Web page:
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Mixed Blessings
Indigenous Encounters with Christianity in Canada
Edited by: Tolly Bradford Edited by: Chelsea Horton
9780774829403 Paperback, Trade English Professional/Scholarly RELIGION / Christianity / History Jan 17, 2017
$29.95 CAD
Forthcoming 6 x 9 x 0.5 in 236 pages UBC Press
This collection illuminates how Christianity has proved to be a flexible and charged site of colonial encounter and exchange for Indigenous people in what is now Canada.

Mixed Blessings transforms our understanding of the relationship between Indigenous people and Christianity in Canada from the early 1600s to the present day. While acknowledging the harm of colonialism, including the trauma inflicted by church-run residential schools, this interdisciplinary collection challenges the portrayal of Indigenous people as passive victims of malevolent missionaries who experienced a uniformly dark history. Instead, this book illuminates the diverse and multifaceted ways that Indigenous communities and individuals – including prominent leaders such as Louis Riel and Edward Ahenakew – have interacted, and continue to interact, meaningfully with Christianity.

Tolly Bradford is an assistant professor of history at Concordia University of Edmonton, where he teaches Canadian and world history. Chelsea Horton is a research consultant working with Indigenous communities in Canada. She completed her PhD in history at the University of British Columbia.

Contributors: Tasha Beeds, Jean-François Bélisle, Siphiwe Dube, Elizabeth Elbourne, Amanda Fehr, Carmen Lansdowne, Cecilia Morgan, Denise Nadeau, Timothy Pearson, and Nicole St-Onge



For more information contact
kilmartin@ubcpress.ca

This is an outstanding collection. My perspective on the place of Christianity in the lives of Indigenous peoples was thoroughly reshaped by this book. The authors not only show how Indigenous people fashion and refashion power within themselves and among their communities but also cast new light on the larger transnational narrative of Indigenous-Christian encounters.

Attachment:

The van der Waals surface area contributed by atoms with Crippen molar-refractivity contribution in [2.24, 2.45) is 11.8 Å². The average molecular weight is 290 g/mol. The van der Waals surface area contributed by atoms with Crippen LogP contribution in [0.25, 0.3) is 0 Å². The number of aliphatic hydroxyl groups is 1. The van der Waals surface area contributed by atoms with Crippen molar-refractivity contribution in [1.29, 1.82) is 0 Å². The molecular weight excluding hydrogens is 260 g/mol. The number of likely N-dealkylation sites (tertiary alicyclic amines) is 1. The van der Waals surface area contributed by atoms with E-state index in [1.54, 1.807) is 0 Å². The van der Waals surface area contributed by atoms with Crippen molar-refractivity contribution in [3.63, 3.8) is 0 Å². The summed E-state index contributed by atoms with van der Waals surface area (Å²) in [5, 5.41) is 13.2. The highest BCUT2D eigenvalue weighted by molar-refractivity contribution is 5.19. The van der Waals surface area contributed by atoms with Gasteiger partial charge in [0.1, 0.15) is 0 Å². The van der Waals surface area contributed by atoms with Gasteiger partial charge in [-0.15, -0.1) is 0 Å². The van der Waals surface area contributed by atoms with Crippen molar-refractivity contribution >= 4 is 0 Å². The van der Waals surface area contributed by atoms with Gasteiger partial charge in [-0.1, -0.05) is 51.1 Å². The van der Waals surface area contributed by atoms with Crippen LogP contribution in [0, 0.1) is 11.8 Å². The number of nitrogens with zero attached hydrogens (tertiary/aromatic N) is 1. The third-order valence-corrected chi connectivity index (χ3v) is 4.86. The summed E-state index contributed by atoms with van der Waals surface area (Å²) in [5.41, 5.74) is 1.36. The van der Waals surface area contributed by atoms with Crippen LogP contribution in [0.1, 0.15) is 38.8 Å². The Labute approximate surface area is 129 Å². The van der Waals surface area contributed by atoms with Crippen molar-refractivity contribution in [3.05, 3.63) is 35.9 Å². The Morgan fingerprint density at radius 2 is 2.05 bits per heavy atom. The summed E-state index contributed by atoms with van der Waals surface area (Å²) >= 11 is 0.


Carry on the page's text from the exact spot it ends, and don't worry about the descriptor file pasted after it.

- Mark A. Nicholas, co-author of First Americans: A History of Native Peoples

[Mixed Blessings] is, of course, especially timely given the 2015 release of the Truth and Reconciliation Commission of Canada’s Final Report… Taken together, the diverse and engaging essays in the collection suggest that the role of Christianity in Indigenous life is both intricate and extremely variable.

- Sarah MacKenzie, Canadian Literature, 236

Indigenous studies needs more strong volumes like this one to further conversations about evolving societies and goals. Too many new works rely on old questions: did Indigenous peoples truly become Christians? Was Christianity better or worse for Indigenous societies? Volumes like this one remind us that by letting the subjects guide our questions instead of imposing our questions on our subject, better answers emerge.

- Carol L. Higham, Department of History, University of North Carolina - Charlotte, Canadian Journal of Native Studies

Mixed Blessing is a highly readable update on what is happening in the field of missionary interactions. It exposes the silences – the factual voids in our understanding of the complex Indigenous encounters with Christianity in Canada – and for that reason, I recommend the book to those interested in achieving reconciliation. - Dorothy Kennedy, BC Studies

Bradford and Horton present an interdisciplinary study that spans multiple centuries, allowing space for both historical and theological considerations of First Nations interactions with Christianity… Divided into three sections that focus on “community, individual, and contemporary sites of encounter” respectively (6), Mixed Blessings progresses from detached to increasingly personal analyses and also moves forward in chronology from investigations of the 18th century all the way through the present day. - Rachel R. Luckenbill, Southeastern University, Transmotion

This book offers something truly unique that Canadian historiography very much needs at the moment: a nuanced approach to Indigenous history which returns agency to First Nations sources and actors … I would very much like to see a second volume.

- Stephanie Pettigrew, Department of History, University of New Brunswick, American Review of Canadian Studies

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